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UBC Theses and Dissertations

"I’d be dead without it" : persons living with HIV/AIDS describe the impact of adequate housing on their health and health practices Compton, Miranda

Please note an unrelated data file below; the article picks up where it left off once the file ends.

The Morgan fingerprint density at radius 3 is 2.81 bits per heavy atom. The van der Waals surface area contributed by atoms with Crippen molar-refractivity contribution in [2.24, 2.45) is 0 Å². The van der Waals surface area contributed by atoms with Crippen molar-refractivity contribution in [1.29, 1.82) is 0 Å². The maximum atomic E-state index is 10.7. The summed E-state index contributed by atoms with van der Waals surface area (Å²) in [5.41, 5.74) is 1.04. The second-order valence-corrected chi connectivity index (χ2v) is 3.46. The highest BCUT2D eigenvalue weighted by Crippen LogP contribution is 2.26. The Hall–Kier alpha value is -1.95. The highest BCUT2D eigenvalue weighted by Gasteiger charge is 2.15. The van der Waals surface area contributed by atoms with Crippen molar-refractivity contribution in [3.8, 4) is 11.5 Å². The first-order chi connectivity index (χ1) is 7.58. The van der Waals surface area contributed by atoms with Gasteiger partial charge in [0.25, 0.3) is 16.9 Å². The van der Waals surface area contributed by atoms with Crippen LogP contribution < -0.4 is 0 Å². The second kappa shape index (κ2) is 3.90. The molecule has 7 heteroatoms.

There is a growing body of research connecting lack of housing to HIV vulnerability and disease progression. There is very little data addressing changes to health and behaviour once stable housing is obtained, and few studies incorporating the lived experience of persons living with HIVIAIDS (PHAs). A diverse group of 5 PHAs were asked to describe the impact of adequate housing on their health and health practices. All participants were living in poverty with HIV, and had experienced a significant period of housing instability before securing adequate housing. Minimally structured qualitative interviews were conducted to document each participant’s journey from unstable to stable housing, and the impact on their health along the way. A narrative approach to analysis was employed to provide a detailed depiction of each participant’s unique experience. Despite differences among participants, their stories were remarkably similar: All 5 participants referred to the life-prolonging impact of housing. Each described dramatically increased capacity for self determination, and increased control over health practices and daily decision-making upon securing adequate housing. A significant reduction in engagement in harmful activities, and increased engagement with healthcare providers, was described by all participants. Each also referred to enhanced life satisfaction and optimism for the future. The study illustrates the power of adequate housing to transform mental and physical health, and the importance of housing as a central component of HIVIAIDS prevention, treatment and care.

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